A man accused of being involved in the large-scale distribution of cannabis has been refused bail despite claiming to be a victim of human trafficking.
Court heard the 44-year-old was alleged to have been connected to £640,000 worth of herbal cannabis which was found at an address in Armagh.
Weiyang Guo, of Newry Road, appeared charged with possession of Class B, possession of Class B with intent to supply and being concerned in the supply of Class B at the city’s Magistrates’ Court on Tuesday, via videolink from Maghaberry.
Prosecution outlined that on May 23, police conducted a search under a warrant of an address on Newry Road in Armagh.
During this a substantial amount of herbal cannabis was found and three males were arrested.
At Lurgan Custody Suite, these men refused to give their details but were later identified after police liaised with the Home Office.
It was found that Guo had previously claimed for asylum before becoming untraceable.
Prosecution told the court the total of 32kg of herbal cannabis was seized, believed to have a street value of £640,000.
Police believed that a number of large packages were delivered to this address, which were then decanted into smaller packages, before being distributed.
During interview, this defendant said he had been living in London earning £80-a-day at a furnishing company but had amassed debts of £6,000 in casinos.
He had been recruited by another male to come to Northern Ireland where he would be paid £120-a-day for packaging at the Newry Road address.
Guo said he had been working there some time before he realised he was packaging drugs; that he could not leave as he believed he was under duress and the male who had recruited him had his passport.
The defendant had since liaised with the Human Trafficking department of the PSNI and was being cared for under their auspices.
Outlining objections to bail, prosecution stated: “The defendant poses a flight risk, it is undocumented at present how he traveled into this country, with the possibility of [that being] a false passport.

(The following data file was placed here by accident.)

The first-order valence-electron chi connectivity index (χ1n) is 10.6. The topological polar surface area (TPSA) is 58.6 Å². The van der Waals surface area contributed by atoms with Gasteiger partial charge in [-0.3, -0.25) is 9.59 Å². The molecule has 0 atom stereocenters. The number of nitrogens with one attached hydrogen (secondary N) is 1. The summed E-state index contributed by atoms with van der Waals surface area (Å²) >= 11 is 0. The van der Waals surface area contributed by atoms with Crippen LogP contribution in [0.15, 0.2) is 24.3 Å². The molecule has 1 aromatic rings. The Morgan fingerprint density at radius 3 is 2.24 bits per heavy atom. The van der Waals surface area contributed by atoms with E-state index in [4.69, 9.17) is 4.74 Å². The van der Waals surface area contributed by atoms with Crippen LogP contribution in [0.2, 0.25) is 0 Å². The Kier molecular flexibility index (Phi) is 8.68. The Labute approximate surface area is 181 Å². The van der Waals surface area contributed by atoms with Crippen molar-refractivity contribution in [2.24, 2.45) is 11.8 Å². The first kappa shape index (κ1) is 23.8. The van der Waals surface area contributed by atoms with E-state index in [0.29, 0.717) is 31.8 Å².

“He has no ties to this jurisdiction and if he goes missing there is a risk of further offences as he could fall into the clutches of the people he previously worked for.”
Defence barrister Aileen Smyth said: “It has been established that there are reasonable grounds that he was the victim of human trafficking, this follows the presumption that this defendant was a victim of this offence.
“When a person receives reasonable grounds the British government are duty bound to give assistance.”
She added: “The police concern that he is a flight risk is mitigated by the assistance of an address, access to health care and access to counselling which he will be provided.”
Prosecution commented: “This is quite a nebulous package as is stands as there is not an address in place.”
District Judge Paul Copeland said: “Despite the valiant application I am refusing bail for the following reasons; this applicant has a history of being unlawfully at large; he has a history of possession of false documents, which inform us he is a flight risk; he also has no fixed address or ties to this jurisdiction”.
He added: “He also has a history of involving himself in criminal activity to offset debt.”
Bail was refused, Guo was remanded in custody to appear for an update on November 12.